Researchers now know there’s a connection. But the focus of health professionals has been on diet and exercise alone. Little attention has been paid to the role ecosystems around us can play in improving our health, particularly gut microbiome health.
Although we can’t reverse urbanisation and return to the savannahs of Africa where humans evolved, we can bring those ecosystem benefits back to our cities. And that’s exactly what Phil and his colleague Dr Martin Breed are trying to do.
The Healthy Urban Microbiome Initiative
The duo run the Healthy Urban Microbiome Initiative (HUMI), which has been exploring how adding microbial diversity to urban environments might improve the health of people by boosting the population of good bacteria in their microbiomes.
“There are more species of bacteria, fungi and other microbes out there than anything else – all this incredible and mostly unknown diversity, which performs all sorts of different functions for not just us but the natural world,” Martin says. “Plants form symbiotic relationships with many different microbial species, which provide the resources they need to grow. In healthy soil in the wild, in a quarter of a gram of soil, you often find 2000–5000 species – which is phenomenal.
“But when you look at degraded environments, like those in cities or crop pastures, there’s usually a very different suite of microbes, far lower in diversity. And often what’s there is an abundance of opportunistic species that can tolerate degraded environments, but are not all that good for plants, animals or for us.”
Martin began his scientific career restoring ecosystems of degraded land when, while working in Sweden, he came to appreciate how a range of new techniques in genomics – the interdisciplinary field of biology that explores the structure, function and evolution of an organism’s complete DNA – might help explain why some restored ecosystems thrive and some don’t. He suspected soil microbes played a part but needed evidence.
Analysing the soil
Back in Australia, Martin, PhD student Craig Liddicoat and others collected soil samples from 200 sites across the country. Some were from patches of degraded land and some from wilderness areas rich in biodiversity. The team analysed genes in the soil microbiomes to compare them and found consistent patterns in the proportions of opportunistic versus stable bacteria.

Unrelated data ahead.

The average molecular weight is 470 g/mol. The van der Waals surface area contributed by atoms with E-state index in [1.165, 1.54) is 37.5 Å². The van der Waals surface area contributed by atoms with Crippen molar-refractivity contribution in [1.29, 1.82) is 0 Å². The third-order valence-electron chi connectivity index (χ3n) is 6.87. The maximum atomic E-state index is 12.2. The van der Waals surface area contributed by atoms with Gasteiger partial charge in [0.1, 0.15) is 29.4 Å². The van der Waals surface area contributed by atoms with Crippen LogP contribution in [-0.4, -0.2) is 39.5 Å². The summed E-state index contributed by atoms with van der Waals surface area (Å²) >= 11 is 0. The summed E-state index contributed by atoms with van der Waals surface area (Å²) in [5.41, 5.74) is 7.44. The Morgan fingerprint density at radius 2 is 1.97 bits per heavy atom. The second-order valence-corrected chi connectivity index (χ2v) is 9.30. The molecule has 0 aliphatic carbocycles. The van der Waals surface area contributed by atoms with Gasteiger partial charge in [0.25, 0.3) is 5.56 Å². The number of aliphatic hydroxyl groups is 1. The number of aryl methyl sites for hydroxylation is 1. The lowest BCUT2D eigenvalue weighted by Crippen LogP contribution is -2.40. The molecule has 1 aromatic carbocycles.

Degraded landscapes were dominated by what’s known as ‘copiotrophic’ bacteria, including opportunistic species of Bacillus, Clostridium, Enterobacter, Legionella and Pseudomonas. These tend to thrive in nutrient-rich environments, such as sewage lagoons, and are similar to many bacterial species that cause disease in humans.
In the more natural locations these were also present, but in much smaller numbers. More abundant at these sites were ‘oligotrophic’ species, which thrive in lower nutrient ecosystems and are involved in decomposition and nutrient recycling.
An example is Bradyrhizobium, which helps plants extract nitrogen from the soil. What Martin and his colleagues were seeing was evolution in action. Where humans were active and nutrients were plentiful, copiotrophs took over. In more pristine environments, the copiotrophs were out-competed by more efficient, less energy-needy oligotrophs.
Could they restore the soil microbiomes at degraded sites, bringing them back into a more natural balance by encouraging the ‘good’ bacteria and discouraging the ‘bad’? Martin’s team decided to find out.
At various degraded sites, carefully selected plants were cultivated to encourage more diverse bacteria, and then monitored to see if changes occurred to the soil microbiome. “There was dramatic change,” Martin says.
The microbial communities in the degraded sites were returning to a biodiverse state after just 6–10 years. “This was a huge surprise, because we didn’t know microbe communities could return so rapidly.” This process, known as “microbiome rewilding”, attracted the interest of Phil Weinstein.
The biodiversity of soil microbiomes outside cities might not only help explain why country folk tend to have healthier immune systems, but also offer a pathway to bringing those health gains to city dwellers.
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The impact on our immune system